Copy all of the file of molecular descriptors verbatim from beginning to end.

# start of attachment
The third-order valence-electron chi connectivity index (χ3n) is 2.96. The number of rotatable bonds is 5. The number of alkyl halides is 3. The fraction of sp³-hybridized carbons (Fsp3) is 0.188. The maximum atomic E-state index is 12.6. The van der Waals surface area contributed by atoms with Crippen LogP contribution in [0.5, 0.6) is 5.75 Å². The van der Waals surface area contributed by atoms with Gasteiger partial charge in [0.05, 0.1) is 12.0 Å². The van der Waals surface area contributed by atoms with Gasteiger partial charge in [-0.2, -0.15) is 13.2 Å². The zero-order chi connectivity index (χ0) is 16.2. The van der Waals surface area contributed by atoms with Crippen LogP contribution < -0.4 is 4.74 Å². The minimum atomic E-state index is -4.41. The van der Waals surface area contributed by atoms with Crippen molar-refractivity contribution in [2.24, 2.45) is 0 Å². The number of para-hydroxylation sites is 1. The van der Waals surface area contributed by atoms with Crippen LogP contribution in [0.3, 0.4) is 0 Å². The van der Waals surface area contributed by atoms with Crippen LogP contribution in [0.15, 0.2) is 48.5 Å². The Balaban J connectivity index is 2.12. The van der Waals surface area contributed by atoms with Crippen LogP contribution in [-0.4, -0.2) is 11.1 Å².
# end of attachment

The third-order valence-electron chi connectivity index (χ3n) is 2.96. The number of rotatable bonds is 5. The number of alkyl halides is 3. The fraction of sp³-hybridized carbons (Fsp3) is 0.188. The maximum atomic E-state index is 12.6. The van der Waals surface area contributed by atoms with Crippen LogP contribution in [0.5, 0.6) is 5.75 Å². The van der Waals surface area contributed by atoms with Gasteiger partial charge in [0.05, 0.1) is 12.0 Å². The van der Waals surface area contributed by atoms with Gasteiger partial charge in [-0.2, -0.15) is 13.2 Å². The zero-order chi connectivity index (χ0) is 16.2. The van der Waals surface area contributed by atoms with Crippen LogP contribution < -0.4 is 4.74 Å². The minimum atomic E-state index is -4.41. The van der Waals surface area contributed by atoms with Crippen molar-refractivity contribution in [2.24, 2.45) is 0 Å². The number of para-hydroxylation sites is 1. The van der Waals surface area contributed by atoms with Crippen LogP contribution in [0.3, 0.4) is 0 Å². The van der Waals surface area contributed by atoms with Crippen LogP contribution in [0.15, 0.2) is 48.5 Å². The Balaban J connectivity index is 2.12. The van der Waals surface area contributed by atoms with Crippen LogP contribution in [-0.4, -0.2) is 11.1 Å².